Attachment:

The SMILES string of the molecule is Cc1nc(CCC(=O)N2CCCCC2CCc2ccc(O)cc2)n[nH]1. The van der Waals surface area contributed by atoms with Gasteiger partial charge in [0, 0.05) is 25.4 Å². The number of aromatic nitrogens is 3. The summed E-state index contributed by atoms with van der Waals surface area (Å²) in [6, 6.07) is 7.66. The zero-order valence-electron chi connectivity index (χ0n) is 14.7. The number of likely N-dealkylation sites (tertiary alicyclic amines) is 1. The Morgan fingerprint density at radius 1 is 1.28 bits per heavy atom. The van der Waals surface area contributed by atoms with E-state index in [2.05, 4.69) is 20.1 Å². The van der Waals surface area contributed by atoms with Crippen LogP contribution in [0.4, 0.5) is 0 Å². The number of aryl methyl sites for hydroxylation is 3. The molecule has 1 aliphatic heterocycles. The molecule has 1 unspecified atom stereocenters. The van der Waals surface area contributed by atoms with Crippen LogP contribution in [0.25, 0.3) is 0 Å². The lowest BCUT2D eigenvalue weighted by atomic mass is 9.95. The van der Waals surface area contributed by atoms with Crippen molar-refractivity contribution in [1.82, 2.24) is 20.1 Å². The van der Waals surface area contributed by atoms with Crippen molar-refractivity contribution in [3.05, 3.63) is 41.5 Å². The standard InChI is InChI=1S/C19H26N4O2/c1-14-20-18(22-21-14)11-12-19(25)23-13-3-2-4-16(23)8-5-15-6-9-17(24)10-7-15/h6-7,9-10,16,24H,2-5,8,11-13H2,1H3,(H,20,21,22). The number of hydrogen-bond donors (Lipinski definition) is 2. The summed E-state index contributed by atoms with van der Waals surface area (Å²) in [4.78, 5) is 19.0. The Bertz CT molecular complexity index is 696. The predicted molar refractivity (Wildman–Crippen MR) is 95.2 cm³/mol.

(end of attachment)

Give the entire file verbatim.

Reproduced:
The SMILES string of the molecule is Cc1nc(CCC(=O)N2CCCCC2CCc2ccc(O)cc2)n[nH]1. The van der Waals surface area contributed by atoms with Gasteiger partial charge in [0, 0.05) is 25.4 Å². The number of aromatic nitrogens is 3. The summed E-state index contributed by atoms with van der Waals surface area (Å²) in [6, 6.07) is 7.66. The zero-order valence-electron chi connectivity index (χ0n) is 14.7. The number of likely N-dealkylation sites (tertiary alicyclic amines) is 1. The Morgan fingerprint density at radius 1 is 1.28 bits per heavy atom. The van der Waals surface area contributed by atoms with E-state index in [2.05, 4.69) is 20.1 Å². The van der Waals surface area contributed by atoms with Crippen LogP contribution in [0.4, 0.5) is 0 Å². The number of aryl methyl sites for hydroxylation is 3. The molecule has 1 aliphatic heterocycles. The molecule has 1 unspecified atom stereocenters. The van der Waals surface area contributed by atoms with Crippen LogP contribution in [0.25, 0.3) is 0 Å². The lowest BCUT2D eigenvalue weighted by atomic mass is 9.95. The van der Waals surface area contributed by atoms with Crippen molar-refractivity contribution in [1.82, 2.24) is 20.1 Å². The van der Waals surface area contributed by atoms with Crippen molar-refractivity contribution in [3.05, 3.63) is 41.5 Å². The standard InChI is InChI=1S/C19H26N4O2/c1-14-20-18(22-21-14)11-12-19(25)23-13-3-2-4-16(23)8-5-15-6-9-17(24)10-7-15/h6-7,9-10,16,24H,2-5,8,11-13H2,1H3,(H,20,21,22). The number of hydrogen-bond donors (Lipinski definition) is 2. The summed E-state index contributed by atoms with van der Waals surface area (Å²) in [4.78, 5) is 19.0. The Bertz CT molecular complexity index is 696. The predicted molar refractivity (Wildman–Crippen MR) is 95.2 cm³/mol.